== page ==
Throughout his basketball career, point guard Isaiah Thomas has been able to push his way through every road block.

When scouts told him his size at 5’9” might keep him from going to a top-level college program, he went and became a star for the Washington Huskies. When 59 other players were taken ahead of him in the 2011 NBA Draft—Thomas was the final overall pick—he played his way into the Sacramento Kings starting rotation. When he was stuck behind two other point guards on the Phoenix Suns and then salary-dumped to the Boston Celtics, he became the All-Star face of a historic franchise. (Now Thomas is with the Cleveland Cavaliers after a trade for Kyrie Irving and other pieces.)

“It’s all motivation for me. I'll be in the gym at six, seven in the morning for my workout,” Thomas told Men’s Fitness. “I work on my shot—I make 500 makes a day, at least—I do bodyweight stuff and band work, and I really focus on my core. My core is everything. It helps me take my game to another level.”

But for all he went through, nothing could quite compare to the day before the start of the 2017 NBA Playoffs. Thomas was dealing with the unthinkable—his sister was killed in a one-car accident. Although the news weighed heavily on his mind, Thomas then did what he does best: He pushed through it with his play on the court.

Thomas rallied the Celtics back from a 2-0 deficit in the first round, winning four straight games against the Chicago Bulls. Then, after attending his sister’s funeral on the other side of the country in Washington, Thomas came back and scored 33 points (losing a tooth in the process!) in a win over the Washington Wizards. Then, on what would have been his sister’s 23rd birthday, he scored 53 points in the Game 2 win, the most in the NBA Playoffs by one player since 2003.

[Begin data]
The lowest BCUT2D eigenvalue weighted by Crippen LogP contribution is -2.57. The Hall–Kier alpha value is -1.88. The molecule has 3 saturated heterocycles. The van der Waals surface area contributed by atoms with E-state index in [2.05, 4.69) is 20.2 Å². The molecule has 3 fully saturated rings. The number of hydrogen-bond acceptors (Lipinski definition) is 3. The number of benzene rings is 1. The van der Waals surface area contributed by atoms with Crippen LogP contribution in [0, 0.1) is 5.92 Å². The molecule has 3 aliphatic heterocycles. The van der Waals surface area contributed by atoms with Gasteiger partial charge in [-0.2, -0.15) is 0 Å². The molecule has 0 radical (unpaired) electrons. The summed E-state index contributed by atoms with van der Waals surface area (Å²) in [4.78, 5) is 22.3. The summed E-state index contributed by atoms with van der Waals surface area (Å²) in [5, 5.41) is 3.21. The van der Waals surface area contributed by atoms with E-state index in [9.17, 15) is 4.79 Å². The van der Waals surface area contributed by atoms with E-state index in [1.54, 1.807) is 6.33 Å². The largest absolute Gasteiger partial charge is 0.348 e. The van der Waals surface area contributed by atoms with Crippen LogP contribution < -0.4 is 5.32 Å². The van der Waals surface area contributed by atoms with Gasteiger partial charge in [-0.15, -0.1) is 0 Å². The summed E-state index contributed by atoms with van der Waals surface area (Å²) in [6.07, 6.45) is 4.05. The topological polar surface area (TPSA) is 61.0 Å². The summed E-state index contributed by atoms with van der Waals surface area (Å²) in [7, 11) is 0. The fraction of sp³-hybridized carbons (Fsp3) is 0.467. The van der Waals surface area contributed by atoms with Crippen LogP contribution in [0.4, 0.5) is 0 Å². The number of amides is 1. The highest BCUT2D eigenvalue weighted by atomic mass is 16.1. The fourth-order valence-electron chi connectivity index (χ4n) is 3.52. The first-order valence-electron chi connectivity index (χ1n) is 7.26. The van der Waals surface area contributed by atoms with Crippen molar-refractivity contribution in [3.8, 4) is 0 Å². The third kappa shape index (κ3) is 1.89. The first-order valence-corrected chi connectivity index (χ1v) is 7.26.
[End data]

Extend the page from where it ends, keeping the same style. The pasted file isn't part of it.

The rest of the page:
"Everything I do is for (my sister) and she's watching over me," Thomas said on the court following the game.

 

 

Thomas truly blossomed for the Celtics during the 2016–17 season, averaging a career-best 28.9 points per game and leading the team to 53 wins and the top seed in the Eastern Conference playoffs.

The feisty, tough-as-nails point guard plays like he’s a foot taller than he is—just like when he jumped over his 6'10" teammate in college during a dunk contest—and that’s because he works in the gym to make sure he has the strength to battle through the LeBrons and Kawhi Leonards of the league.

“On a typical day in the gym, I do a lot of band work and bodyweight workouts, with some squats and the bench press depending on what I’m working out,” Thomas said. “I'm already pretty strong for my size and for what I need to do on the court, so a lot of stuff that I do is band work and just getting my core stronger. I try to tell young guys that that weight room is very important for you, because it translates on that court even if you don't think it does.”

Thomas has been doubted throughout his career, and he’s turned that into the ultimate motivation. Now, he hopes to bring home a championship for the Celtics—and his sister.